Frustrated at how flimsy current surf boards are, they decided to go about building their own more robust versions.
Fast forward three years and they have just come second in a competition that saw almost a thousand companies compete to meet and discuss their idea with Richard Branson.
Ricky, 35, told the Irish Echo that their hard work was finally beginning to pay off.
“The PR we got from the ‘Pitch to Rich’ competition has just been phenomenal,” he said in reference to a competition initiated by Branson.
“Even though we didn’t win it got our name out there and we are getting enquiries from all around the world about our ideas.
“Just the other day we got an email from a surf school in the Caribbean. We were bitterly disappointed not to have won ‘Pitch to Rich,’ but we gave it a really good shout and did the best pitch we could.”
So what is it that Ricky and Chris have invented?
“What we are doing is addressing something that’s a major problem in the surfing industry. I run a surf school and my biggest expense each year is the replacement of surfboards.
“We established that the main problem with surf boards is the use of adhesives, and how over time the adhesive deteriorates and destroys the board.”
This deterioration can happen very quickly according to Ricky.
“We were contacted by a guy from Lahinch (County Clare) who had bought five new surf boards for his school and in less than three weeks they started to fall apart.”
The brothers’ reinvention of the surfboard involved doing away with adhesive altogether, and bonding the surfboards foam via heat.
This leads to more robust boards that can last up to ten times longer than the existing models.
In addition, all material used is recyclable – making them the only company in the world able to claim one hundred percent green credentials for their board.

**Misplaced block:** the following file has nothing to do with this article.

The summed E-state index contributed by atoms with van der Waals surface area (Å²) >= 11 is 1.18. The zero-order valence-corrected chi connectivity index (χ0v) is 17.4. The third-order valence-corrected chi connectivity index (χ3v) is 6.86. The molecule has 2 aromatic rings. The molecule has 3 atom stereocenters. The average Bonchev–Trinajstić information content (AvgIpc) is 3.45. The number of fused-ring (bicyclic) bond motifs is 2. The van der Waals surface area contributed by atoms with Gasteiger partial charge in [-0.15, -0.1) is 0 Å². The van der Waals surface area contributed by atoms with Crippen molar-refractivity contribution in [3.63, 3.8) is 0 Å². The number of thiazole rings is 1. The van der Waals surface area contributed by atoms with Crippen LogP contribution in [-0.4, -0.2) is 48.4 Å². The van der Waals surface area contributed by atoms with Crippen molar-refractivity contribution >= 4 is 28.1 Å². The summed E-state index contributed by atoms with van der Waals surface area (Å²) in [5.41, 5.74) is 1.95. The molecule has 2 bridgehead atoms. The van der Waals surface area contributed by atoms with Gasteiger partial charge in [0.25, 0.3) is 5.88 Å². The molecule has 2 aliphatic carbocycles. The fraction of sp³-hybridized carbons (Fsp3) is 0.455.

To reinvent the surf board is one thing, but what makes Ricky and Chris’ achievement even more impressive is that neither of them have any background in engineering.
“We were both reasonably inept when it came to the technicalities, but Chris locked himself away and is now a bit of an expert in heat bonding technologies.
“We also got a lot of help from local engineering companies and Queen’s University Belfast and the Northern Regional College.
“But my brother Chris thinks not being engineers has helped us a lot. We kept being told what we wanted to do wasn’t technically possible, but because we wouldn’t take no for an answer we kept going.”
Surfing in Ireland has grown dramatically in the last decade with over a hundred surf schools now offering lessons around the island.
Ricky, who runs the “Alive Surf School” says the reason is the quality of the waves.
“The surf scene in Ireland is huge and on various levels. On a professional level, Ireland has got best waves in the world outside Hawaii, and is now known for it.
“The whole of the west coast has world class waves – and hundreds of them. In the last ten or fifteen years Ireland has produced a number of world class surfers.
“I run the Alive Surf School and the level I work with would be beginner, and that would be anyone from the age of four up to 88.”
For more information on Ricky and Chris and their surfboards visit www.skunkworkssurfco.co.uk.
After balcony collapse, tributes,
prayers, law changes, fundraising
A moment of joy for Niccolai Schuster as he met his hero, Bastian Schweinsteiger. The newly signed Manchester United midfielder has paid his own tribute to the young Dubliner by posing for a new photo while holding this one.
By Ray O’Hanlon
Sadly, it is often the case that something has to go terribly wrong before it is made right.
Such has been the case with the Berkeley balcony collapse, a tragedy that was certainly preventable, but one which may well end up ensuring that no such tragedy occurs again, at least in Berkeley itself.